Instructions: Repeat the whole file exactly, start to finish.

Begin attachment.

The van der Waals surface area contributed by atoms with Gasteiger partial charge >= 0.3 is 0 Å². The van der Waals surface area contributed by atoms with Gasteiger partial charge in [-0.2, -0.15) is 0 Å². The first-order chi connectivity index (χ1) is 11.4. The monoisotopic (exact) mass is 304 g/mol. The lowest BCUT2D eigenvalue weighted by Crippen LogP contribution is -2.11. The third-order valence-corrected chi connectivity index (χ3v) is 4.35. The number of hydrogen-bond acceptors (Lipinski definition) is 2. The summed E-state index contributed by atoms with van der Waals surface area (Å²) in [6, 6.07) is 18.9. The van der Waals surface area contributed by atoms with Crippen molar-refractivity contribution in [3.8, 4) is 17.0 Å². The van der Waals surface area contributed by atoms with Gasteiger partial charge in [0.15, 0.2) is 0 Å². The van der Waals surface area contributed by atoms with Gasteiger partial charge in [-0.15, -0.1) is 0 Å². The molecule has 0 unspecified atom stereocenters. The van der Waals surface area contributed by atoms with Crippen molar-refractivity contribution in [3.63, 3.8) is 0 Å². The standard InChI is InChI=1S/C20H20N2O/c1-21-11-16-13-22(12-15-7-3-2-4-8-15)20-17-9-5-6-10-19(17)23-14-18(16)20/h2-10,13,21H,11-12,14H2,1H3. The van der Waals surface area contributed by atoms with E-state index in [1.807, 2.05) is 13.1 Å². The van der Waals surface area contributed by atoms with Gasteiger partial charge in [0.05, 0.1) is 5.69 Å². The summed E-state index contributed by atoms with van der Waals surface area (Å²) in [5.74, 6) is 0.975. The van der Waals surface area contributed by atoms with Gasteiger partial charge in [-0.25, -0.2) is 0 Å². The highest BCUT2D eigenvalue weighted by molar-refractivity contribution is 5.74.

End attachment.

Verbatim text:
The van der Waals surface area contributed by atoms with Gasteiger partial charge >= 0.3 is 0 Å². The van der Waals surface area contributed by atoms with Gasteiger partial charge in [-0.2, -0.15) is 0 Å². The first-order chi connectivity index (χ1) is 11.4. The monoisotopic (exact) mass is 304 g/mol. The lowest BCUT2D eigenvalue weighted by Crippen LogP contribution is -2.11. The third-order valence-corrected chi connectivity index (χ3v) is 4.35. The number of hydrogen-bond acceptors (Lipinski definition) is 2. The summed E-state index contributed by atoms with van der Waals surface area (Å²) in [6, 6.07) is 18.9. The van der Waals surface area contributed by atoms with Crippen molar-refractivity contribution in [3.8, 4) is 17.0 Å². The van der Waals surface area contributed by atoms with Gasteiger partial charge in [0.15, 0.2) is 0 Å². The van der Waals surface area contributed by atoms with Gasteiger partial charge in [-0.15, -0.1) is 0 Å². The molecule has 0 unspecified atom stereocenters. The van der Waals surface area contributed by atoms with Crippen molar-refractivity contribution in [3.63, 3.8) is 0 Å². The standard InChI is InChI=1S/C20H20N2O/c1-21-11-16-13-22(12-15-7-3-2-4-8-15)20-17-9-5-6-10-19(17)23-14-18(16)20/h2-10,13,21H,11-12,14H2,1H3. The van der Waals surface area contributed by atoms with E-state index in [1.807, 2.05) is 13.1 Å². The van der Waals surface area contributed by atoms with Gasteiger partial charge in [0.05, 0.1) is 5.69 Å². The summed E-state index contributed by atoms with van der Waals surface area (Å²) in [5.74, 6) is 0.975. The van der Waals surface area contributed by atoms with Gasteiger partial charge in [-0.25, -0.2) is 0 Å². The highest BCUT2D eigenvalue weighted by molar-refractivity contribution is 5.74.